Earthship Brighton

Like the alien craft that dramatically landed on Horsell Common in H. G. Wells’ War of the Worlds, Earthship Brighton at Stanmer Park was built for little green men. Environmentally ‘green’ obviously!

In a nutshell, ‘Earthships’ are eco-buildings that are constructed in a particular fashion to embrace several key concepts. Car tyres, rammed full of a locally available material by hand with a sledgehammer, are used as the principle structural material. The thermal mass of the tyre walls carefully balanced with passive solar heating allows the temperature to be regulated easily throughout the day and, indeed, the year. Energy from the sun is used to produce electricity and heat water. Water is, as one might expect, harvested from the rain. The aim is ultimately to be non-reliant on local utilities and, therefore, be self-sufficient. The design is constantly evolving and stems from the first Earthship that was built over thirty years ago in New Mexico by Michael Reynolds.

The UK’s first Earthship opened in 2004 at Kinghorn Loch in Fife, Scotland, and was built by Reynolds with local partners. Earthship Brighton opened in 2005 and this time Reynolds worked with the Brighton-based Low Carbon Trust. Interestingly, chalk – a locally-sourced material – was used to fill the tyres. It was the Trust’s first project and the client was Stanmer Organics, a consortium that leases an allotment-style 17 acre site from Brighton & Hove City Council.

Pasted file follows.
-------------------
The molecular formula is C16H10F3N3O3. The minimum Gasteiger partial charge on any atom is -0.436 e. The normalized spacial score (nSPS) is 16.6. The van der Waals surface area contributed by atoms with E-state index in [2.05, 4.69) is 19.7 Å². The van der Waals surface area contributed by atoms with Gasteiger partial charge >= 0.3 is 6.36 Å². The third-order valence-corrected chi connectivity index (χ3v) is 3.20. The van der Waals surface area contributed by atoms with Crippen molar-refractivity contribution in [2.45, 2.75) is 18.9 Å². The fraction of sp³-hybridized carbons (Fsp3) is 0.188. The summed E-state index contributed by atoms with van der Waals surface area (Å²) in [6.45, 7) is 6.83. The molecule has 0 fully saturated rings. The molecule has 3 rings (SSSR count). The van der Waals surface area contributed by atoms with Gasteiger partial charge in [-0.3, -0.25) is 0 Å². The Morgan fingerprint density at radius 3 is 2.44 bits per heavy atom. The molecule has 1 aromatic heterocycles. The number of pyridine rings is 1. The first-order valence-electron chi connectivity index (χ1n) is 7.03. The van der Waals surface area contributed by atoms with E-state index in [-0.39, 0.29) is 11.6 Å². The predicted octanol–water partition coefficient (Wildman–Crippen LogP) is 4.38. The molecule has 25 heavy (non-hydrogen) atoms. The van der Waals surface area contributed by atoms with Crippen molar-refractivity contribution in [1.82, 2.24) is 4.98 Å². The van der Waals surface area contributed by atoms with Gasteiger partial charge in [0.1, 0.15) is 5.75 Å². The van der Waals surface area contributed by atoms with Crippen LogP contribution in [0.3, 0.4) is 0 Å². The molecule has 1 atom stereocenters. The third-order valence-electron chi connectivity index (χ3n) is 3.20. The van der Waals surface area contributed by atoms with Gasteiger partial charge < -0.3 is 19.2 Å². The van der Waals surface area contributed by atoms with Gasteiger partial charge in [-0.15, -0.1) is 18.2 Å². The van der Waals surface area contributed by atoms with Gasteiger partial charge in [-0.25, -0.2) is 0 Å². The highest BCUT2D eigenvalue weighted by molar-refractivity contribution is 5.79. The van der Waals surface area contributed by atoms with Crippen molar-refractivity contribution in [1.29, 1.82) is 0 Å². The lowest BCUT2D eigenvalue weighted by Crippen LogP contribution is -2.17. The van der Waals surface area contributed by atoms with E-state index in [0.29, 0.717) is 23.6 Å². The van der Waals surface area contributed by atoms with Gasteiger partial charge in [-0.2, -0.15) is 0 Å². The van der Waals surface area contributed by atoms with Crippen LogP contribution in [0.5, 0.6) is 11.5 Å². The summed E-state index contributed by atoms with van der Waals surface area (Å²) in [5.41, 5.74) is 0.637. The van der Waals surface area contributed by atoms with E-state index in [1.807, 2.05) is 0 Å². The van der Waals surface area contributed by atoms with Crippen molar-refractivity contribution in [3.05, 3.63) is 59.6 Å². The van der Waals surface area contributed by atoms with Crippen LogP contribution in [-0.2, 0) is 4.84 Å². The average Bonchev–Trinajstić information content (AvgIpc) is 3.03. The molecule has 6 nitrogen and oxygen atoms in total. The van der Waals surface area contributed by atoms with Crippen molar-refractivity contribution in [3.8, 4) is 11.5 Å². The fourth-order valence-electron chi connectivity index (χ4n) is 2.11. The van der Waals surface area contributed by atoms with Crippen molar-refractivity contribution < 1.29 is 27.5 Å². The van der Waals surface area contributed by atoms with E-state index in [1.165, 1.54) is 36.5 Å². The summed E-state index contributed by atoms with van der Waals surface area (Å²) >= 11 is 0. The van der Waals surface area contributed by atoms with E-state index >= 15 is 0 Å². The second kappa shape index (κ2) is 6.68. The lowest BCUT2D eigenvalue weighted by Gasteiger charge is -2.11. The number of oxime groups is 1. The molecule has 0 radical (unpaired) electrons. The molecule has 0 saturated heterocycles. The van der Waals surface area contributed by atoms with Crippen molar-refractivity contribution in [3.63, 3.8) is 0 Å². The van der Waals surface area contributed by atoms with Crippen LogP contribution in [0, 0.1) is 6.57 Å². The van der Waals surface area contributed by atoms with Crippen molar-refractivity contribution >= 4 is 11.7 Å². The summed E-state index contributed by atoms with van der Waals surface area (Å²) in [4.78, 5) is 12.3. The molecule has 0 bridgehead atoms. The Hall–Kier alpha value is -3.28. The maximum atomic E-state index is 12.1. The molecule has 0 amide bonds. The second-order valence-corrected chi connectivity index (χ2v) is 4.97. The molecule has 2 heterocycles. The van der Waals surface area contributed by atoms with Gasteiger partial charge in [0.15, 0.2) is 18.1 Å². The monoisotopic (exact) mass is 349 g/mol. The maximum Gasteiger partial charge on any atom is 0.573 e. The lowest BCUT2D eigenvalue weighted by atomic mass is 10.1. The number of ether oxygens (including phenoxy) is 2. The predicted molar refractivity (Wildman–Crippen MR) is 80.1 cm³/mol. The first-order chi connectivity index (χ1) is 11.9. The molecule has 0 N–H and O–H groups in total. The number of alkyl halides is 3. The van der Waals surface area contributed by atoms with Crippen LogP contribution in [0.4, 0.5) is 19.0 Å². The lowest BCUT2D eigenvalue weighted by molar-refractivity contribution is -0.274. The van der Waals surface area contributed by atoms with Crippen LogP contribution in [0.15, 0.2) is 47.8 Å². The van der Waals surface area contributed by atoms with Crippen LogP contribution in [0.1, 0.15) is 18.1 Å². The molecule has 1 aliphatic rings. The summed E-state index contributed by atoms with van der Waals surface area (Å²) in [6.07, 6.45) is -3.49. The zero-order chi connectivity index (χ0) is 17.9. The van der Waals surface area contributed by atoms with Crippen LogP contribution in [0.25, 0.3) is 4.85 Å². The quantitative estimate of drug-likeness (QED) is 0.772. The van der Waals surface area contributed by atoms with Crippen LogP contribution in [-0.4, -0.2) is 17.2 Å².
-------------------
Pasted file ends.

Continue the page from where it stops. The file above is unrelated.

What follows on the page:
During my tour of Earthship Brighton, it was quite clear that I had stumbled upon something out of this world but I couldn’t help but question why it had actually been built. Was it pure folly? It was built in an extremely inaccessible location after all, tucked away off a long track behind Stanmer House. Well, it serves principally as a community centre for Stanmer Organics and is well-used, I’m sure. Its greatest service, however, is the way in which visitors can learn from its alien technology – like the Americans did at Roswell. From the conscientious recycler to the master builder, everybody can take an idea away. This alone makes the project worthwhile. There are plans for more Earthships in Brighton. Sixteen Earthship homes are planned for the cliffs above the Marina.

During the forthcoming weekends of 28th/29th June and 5th/6th July, fourteen buildings around Brighton & Hove with sound eco credentials, including the Earthship, will be opening their doors to the public. See www.ecoopenhouses.org for details.